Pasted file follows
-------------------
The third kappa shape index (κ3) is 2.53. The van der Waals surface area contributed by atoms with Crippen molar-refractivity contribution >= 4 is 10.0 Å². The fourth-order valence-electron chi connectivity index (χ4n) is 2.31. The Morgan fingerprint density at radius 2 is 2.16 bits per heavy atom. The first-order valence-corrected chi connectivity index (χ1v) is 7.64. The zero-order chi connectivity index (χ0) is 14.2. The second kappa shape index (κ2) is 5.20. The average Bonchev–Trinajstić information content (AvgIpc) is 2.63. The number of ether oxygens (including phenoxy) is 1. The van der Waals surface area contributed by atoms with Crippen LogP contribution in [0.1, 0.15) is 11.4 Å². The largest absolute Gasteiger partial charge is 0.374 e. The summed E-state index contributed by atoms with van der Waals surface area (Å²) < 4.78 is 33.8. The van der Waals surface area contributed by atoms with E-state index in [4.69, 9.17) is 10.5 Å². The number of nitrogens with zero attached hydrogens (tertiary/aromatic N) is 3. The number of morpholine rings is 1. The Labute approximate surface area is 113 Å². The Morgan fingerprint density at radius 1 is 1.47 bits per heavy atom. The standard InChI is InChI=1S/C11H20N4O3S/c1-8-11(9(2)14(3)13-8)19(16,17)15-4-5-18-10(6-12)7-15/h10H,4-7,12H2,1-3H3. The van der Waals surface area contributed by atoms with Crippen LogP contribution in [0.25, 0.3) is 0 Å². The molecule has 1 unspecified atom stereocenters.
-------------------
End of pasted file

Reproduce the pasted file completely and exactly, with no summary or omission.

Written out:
The third kappa shape index (κ3) is 2.53. The van der Waals surface area contributed by atoms with Crippen molar-refractivity contribution >= 4 is 10.0 Å². The fourth-order valence-electron chi connectivity index (χ4n) is 2.31. The Morgan fingerprint density at radius 2 is 2.16 bits per heavy atom. The first-order valence-corrected chi connectivity index (χ1v) is 7.64. The zero-order chi connectivity index (χ0) is 14.2. The second kappa shape index (κ2) is 5.20. The average Bonchev–Trinajstić information content (AvgIpc) is 2.63. The number of ether oxygens (including phenoxy) is 1. The van der Waals surface area contributed by atoms with Crippen LogP contribution in [0.1, 0.15) is 11.4 Å². The largest absolute Gasteiger partial charge is 0.374 e. The summed E-state index contributed by atoms with van der Waals surface area (Å²) < 4.78 is 33.8. The van der Waals surface area contributed by atoms with E-state index in [4.69, 9.17) is 10.5 Å². The number of nitrogens with zero attached hydrogens (tertiary/aromatic N) is 3. The number of morpholine rings is 1. The Labute approximate surface area is 113 Å². The Morgan fingerprint density at radius 1 is 1.47 bits per heavy atom. The standard InChI is InChI=1S/C11H20N4O3S/c1-8-11(9(2)14(3)13-8)19(16,17)15-4-5-18-10(6-12)7-15/h10H,4-7,12H2,1-3H3. The van der Waals surface area contributed by atoms with Crippen LogP contribution in [0.25, 0.3) is 0 Å². The molecule has 1 unspecified atom stereocenters.